It's time for a "check up" or maybe a "check in" with ourselves. How are your resolution goals going? Weight loss tops the list for New Year's resolutions. Statistics show that most people don't stick with their chosen resolution even after one month. We've heard it before; most dieters usually regain the weight they've lost and even add a few more pounds.
The problem is not with losing weight, the difficultly lies with maintaining this new weight loss. Taking the weight off is the easy part. Traditional "diets" do a great job setting boundaries and creating the plan, but most forget to tell us what to do after we have lost the weight, too many of these plans focus on instant gratification and immediate results. When we finally decide to lose weight we stay committed and we follow the rules with 100 percent accuracy, but once the infamous number on the scale has been reached, most people unfortunately return to the old eating patterns that made them overweight in the first place.
Believe it or not, some people have actually been successful in both weight loss and weight maintenance, so what's their secret? To answer this question, I checked in with the National Weight Loss Registry. This group polls those who have lost an average of 30 pounds and kept it off for at least one year. The answers are as follows:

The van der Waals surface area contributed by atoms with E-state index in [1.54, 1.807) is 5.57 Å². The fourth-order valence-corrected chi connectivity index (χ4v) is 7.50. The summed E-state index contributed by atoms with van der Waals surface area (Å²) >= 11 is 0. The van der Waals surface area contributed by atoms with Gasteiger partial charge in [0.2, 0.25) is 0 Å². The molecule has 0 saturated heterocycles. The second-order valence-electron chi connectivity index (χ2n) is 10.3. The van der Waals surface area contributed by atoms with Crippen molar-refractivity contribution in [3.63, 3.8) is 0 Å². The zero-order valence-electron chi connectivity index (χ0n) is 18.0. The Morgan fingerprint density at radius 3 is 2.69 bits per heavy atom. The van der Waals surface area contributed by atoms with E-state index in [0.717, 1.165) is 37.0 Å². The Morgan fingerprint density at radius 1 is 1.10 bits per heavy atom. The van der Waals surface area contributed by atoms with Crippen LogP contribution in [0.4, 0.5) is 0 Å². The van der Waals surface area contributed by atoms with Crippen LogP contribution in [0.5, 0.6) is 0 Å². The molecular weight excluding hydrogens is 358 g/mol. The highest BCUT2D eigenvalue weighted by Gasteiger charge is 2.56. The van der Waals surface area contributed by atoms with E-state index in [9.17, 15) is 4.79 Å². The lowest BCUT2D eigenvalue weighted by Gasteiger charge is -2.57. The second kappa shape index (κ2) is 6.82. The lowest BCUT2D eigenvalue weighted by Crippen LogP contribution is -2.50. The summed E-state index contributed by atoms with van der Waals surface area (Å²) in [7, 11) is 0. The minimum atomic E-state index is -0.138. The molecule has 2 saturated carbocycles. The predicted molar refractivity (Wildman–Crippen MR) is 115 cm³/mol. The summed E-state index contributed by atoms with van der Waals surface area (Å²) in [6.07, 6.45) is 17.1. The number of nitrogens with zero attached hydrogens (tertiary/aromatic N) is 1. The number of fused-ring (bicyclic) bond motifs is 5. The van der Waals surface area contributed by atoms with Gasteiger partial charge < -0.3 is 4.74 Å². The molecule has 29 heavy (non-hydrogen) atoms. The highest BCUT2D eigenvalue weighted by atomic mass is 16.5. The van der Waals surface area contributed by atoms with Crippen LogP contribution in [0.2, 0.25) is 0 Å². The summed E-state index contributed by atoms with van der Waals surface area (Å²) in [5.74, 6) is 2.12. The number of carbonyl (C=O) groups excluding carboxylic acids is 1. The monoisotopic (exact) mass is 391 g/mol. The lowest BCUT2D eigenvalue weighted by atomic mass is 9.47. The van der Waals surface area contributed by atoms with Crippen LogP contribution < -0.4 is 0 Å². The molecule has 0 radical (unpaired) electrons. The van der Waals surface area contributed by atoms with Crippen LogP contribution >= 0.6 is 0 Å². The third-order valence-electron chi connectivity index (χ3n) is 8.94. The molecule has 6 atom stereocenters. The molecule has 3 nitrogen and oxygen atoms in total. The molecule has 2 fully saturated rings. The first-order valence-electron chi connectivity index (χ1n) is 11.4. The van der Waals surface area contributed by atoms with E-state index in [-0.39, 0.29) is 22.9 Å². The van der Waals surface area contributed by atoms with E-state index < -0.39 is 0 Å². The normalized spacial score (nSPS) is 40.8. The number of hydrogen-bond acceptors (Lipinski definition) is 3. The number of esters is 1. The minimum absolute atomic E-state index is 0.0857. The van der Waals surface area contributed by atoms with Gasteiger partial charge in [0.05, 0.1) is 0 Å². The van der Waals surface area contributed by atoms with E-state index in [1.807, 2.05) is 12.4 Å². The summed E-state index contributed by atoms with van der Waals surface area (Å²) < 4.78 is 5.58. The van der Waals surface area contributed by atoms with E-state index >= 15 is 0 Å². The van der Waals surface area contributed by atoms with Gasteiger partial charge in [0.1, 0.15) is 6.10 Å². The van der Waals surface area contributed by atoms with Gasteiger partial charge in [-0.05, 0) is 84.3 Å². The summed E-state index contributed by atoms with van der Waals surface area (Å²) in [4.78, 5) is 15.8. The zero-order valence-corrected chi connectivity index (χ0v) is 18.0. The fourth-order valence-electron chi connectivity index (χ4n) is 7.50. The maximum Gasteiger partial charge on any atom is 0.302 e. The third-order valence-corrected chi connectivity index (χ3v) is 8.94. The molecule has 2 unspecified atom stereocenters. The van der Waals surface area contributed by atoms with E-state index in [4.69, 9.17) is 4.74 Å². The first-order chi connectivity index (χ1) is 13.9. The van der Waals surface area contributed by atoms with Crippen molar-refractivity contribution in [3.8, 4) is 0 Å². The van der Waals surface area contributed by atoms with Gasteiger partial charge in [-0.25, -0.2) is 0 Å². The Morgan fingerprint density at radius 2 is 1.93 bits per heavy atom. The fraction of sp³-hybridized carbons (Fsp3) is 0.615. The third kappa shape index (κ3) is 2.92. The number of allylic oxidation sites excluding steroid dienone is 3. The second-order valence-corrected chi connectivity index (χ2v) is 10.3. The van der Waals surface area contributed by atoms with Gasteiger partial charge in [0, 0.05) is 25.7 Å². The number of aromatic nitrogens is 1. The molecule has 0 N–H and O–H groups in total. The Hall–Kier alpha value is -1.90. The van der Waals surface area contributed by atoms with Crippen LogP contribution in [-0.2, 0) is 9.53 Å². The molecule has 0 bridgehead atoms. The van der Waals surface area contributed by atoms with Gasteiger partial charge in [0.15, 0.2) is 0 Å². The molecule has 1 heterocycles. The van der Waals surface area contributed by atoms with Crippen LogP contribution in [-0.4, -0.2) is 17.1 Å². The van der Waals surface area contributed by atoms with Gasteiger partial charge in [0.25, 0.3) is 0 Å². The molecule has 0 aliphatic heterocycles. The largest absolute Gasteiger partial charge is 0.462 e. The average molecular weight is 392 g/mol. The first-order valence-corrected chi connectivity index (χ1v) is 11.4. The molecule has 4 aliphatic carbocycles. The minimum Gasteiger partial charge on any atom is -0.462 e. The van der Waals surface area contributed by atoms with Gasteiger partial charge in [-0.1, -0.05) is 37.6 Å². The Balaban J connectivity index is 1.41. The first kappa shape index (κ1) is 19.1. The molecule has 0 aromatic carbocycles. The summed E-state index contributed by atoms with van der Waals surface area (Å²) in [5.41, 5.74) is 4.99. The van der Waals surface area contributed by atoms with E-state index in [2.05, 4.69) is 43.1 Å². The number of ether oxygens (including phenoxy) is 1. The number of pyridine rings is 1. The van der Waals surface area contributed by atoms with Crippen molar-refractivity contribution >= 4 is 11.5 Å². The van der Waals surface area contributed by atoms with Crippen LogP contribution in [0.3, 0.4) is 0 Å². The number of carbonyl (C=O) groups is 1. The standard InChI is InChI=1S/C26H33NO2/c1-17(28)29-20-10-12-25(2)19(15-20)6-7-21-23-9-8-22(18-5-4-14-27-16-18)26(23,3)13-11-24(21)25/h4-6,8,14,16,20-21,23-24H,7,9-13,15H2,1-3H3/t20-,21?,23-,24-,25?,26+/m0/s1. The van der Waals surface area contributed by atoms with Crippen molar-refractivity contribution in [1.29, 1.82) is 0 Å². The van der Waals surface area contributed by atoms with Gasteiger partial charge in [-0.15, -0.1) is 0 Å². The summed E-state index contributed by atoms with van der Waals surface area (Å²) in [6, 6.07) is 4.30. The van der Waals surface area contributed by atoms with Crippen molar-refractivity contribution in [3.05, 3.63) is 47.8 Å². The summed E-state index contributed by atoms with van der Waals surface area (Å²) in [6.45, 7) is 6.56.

- 78 percent of "successful losers" eat breakfast every day
- 75 percent weigh themselves at least once a week
- 62 percent watch less than 10 hours of TV per week
- 90 percent of "successful losers" exercise minimally one hour per day
To be among this group of "successful losers" you also must:
Become an Avid Label Reader
Continue your weight smarts when you first arrive in the grocery store. Bring your shopping list of healthy foods/recipes for the week, tally your fiber count to 30 grams daily and stay mindful of appropriate serving sizes, and most importantly, do not go hungry.
Continue your healthy eating patterns, even on the weekends. Once your weight goal has been achieved most people find it difficult to stay motivated and keep making healthy choices. The occasional indulgence and allowance of a "cheat meal" is acceptable but if occasional turns into daily or "all day on Saturday," weight re-gain is inevitable.
To maintain your new weight, remember to balance your intake of calories with the calories you burn. Just 100 additional calories every day may add up too potentially 10 pounds each year. Commit to one hour of moderate exercise every day, walking even one mile each day can help to stave off those extra 100 calories or 10 pounds.